Hi stranger! Signing up for MypetMD is easy, free and puts the most relevant content at your fingertips.

Get Instant Access To

  • 24/7 alerts for pet-related recalls

  • Your own library of articles, blogs, and favorite pet names

  • Tools designed to keep your pets happy and healthy



or Connect with Facebook

By joining petMD, you agree to the Privacy Policy.

 

Does My Cat Have Fleas?

Image: Nailia Schwarz / via Shutterstock
Image: Monika Wisniewska / via Shutterstock
Image: Matthew Jacques / via Shutterstock
Image: Orin Zebest / via flickr
Image: Squid Media Advertising / via Shutterstock

Advertisement

Your slideshow will start shortly.


How to Inspect and Remove Fleas from Your Cat

When springtime brings warm weather, you may be visited by some uninvited guests. Fleas become most active when temperatures are favorable. Fleas are indeed very active insects, feeding on blood from your cat and you. They jump onto passing animals and burrow down into the fur to the skin, where they stay well hidden while biting and ingesting blood. This is irritating to the cat, and humans as well, as the bites can cause severe itching and inflammation.

1. Behavior Problems

In severe infestations, it’s easy to spot fleas jumping and moving on and off your cat’s body. In less obvious situations, you may notice that your cat is restless and doing more scratching or chewing on certain areas of its body. Shaking the head often and scratching at the ears is another indication of a possible flea infestation in your cat. Excessive and constant licking at the haircoat is another sign of potential fleas, especially in cats. Many cats will even groom the fleas out of the haircoat before you get a chance to see the evidence.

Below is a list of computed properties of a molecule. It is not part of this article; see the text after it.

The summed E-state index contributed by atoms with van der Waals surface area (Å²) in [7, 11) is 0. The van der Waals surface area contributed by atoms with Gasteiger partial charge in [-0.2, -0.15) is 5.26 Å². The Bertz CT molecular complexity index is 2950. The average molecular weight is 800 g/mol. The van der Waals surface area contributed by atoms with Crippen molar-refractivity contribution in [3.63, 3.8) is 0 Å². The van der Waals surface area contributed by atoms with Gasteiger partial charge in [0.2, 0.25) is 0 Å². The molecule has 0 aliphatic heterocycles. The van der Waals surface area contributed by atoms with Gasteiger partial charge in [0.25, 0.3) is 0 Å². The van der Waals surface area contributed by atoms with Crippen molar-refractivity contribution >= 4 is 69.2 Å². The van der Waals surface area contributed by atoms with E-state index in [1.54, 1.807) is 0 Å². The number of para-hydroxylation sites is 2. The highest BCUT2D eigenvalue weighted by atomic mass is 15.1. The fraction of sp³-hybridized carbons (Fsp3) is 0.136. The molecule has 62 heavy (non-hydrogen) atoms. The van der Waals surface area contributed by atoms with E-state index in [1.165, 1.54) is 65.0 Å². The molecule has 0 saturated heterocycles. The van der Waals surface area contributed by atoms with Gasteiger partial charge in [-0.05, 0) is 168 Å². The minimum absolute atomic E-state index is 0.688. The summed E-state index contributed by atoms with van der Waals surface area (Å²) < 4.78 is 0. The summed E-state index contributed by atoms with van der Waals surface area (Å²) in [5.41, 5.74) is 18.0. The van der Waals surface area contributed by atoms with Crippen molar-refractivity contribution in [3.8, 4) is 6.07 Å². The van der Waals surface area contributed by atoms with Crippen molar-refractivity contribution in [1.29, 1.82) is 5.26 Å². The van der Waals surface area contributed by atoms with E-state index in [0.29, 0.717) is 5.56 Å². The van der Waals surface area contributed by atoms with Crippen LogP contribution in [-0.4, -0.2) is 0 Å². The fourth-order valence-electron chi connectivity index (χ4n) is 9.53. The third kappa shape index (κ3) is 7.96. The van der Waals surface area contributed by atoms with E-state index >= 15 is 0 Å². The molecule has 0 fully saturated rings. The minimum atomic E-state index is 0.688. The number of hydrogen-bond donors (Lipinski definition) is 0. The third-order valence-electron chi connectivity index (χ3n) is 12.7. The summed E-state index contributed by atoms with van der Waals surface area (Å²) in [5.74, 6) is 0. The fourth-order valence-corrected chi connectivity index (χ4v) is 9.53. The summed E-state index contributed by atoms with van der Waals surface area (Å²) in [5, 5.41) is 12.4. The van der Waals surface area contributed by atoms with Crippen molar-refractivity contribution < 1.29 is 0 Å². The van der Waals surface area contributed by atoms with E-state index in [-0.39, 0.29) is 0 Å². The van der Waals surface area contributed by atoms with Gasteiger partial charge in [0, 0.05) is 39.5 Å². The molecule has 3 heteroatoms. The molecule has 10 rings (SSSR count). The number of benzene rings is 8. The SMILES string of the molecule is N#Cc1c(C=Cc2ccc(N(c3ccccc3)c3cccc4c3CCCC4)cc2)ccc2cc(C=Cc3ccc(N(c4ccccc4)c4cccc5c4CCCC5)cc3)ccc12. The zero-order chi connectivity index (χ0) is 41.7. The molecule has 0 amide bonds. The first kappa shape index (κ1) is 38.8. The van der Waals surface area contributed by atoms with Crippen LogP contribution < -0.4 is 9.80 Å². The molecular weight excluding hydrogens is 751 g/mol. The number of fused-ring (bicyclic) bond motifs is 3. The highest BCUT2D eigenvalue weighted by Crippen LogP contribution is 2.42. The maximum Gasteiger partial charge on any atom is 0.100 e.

2. Check the Skin and Haircoat

Turn your cat on its back and check areas that allow fleas to hide. The armpits and groin are two areas that are warm and protected; favored spots for fleas to hide out. Check your cat’s ears carefully for signs of scratching, redness, blood, or dirt. These can all be signs of fleas. The skin on the belly, groin, or base of the tail may appear red and bumpy, especially if your cat is doing a lot of scratching. Hair loss may occur in certain areas that are being scratched excessively, and there may be black spots on the skin along with scabbing.

3. Use a Flea Comb

Get a flea comb (a specially made comb with closely set teeth) and run it through the hair on your cat’s back and legs. The comb’s teeth are designed to catch and pull fleas out from under the haircoat where they are hiding. Make sure you get close to the skin when running the comb through the hair so you have a greater chance of getting to where the fleas are hiding out. Have a bowl of soapy water on hand to douse any live fleas into as you find them while combing.

4. Check the Environment

Fleas don’t just stay on your cat. They can also be found throughout the house and in areas where your cat spends a lot of its time. Closely examine your cat’s feeding area, bedding, and other favorite locations for signs of flea dirt (black specks), or for the fleas themselves. As you know, cats like to sleep on top of things like the window sills, kitchen cabinets and refrigerator, so be sure to get up high when examining their favorite haunts.

5. Get a Veterinarian’s Advice

If you can’t find any signs of actual fleas on your cat or in the environment, or if you have done the full flea eradication treatment on your cat and home but your cat is still scratching, it’s time to get advice from your veterinarian. He or she will help you determine the cause of your cat’s discomfort and suggest treatment options.

1/6
  • Lifetime Credits:
  • Today's Credits:
Hurry Before All Seats are Taken!
Enroll
Be an A++ Pet Parent! Take fun & free courses to earn badges & certifications. Choose a course»


Comments  0

Leave Comment

 
MORE FROM PETMD.COM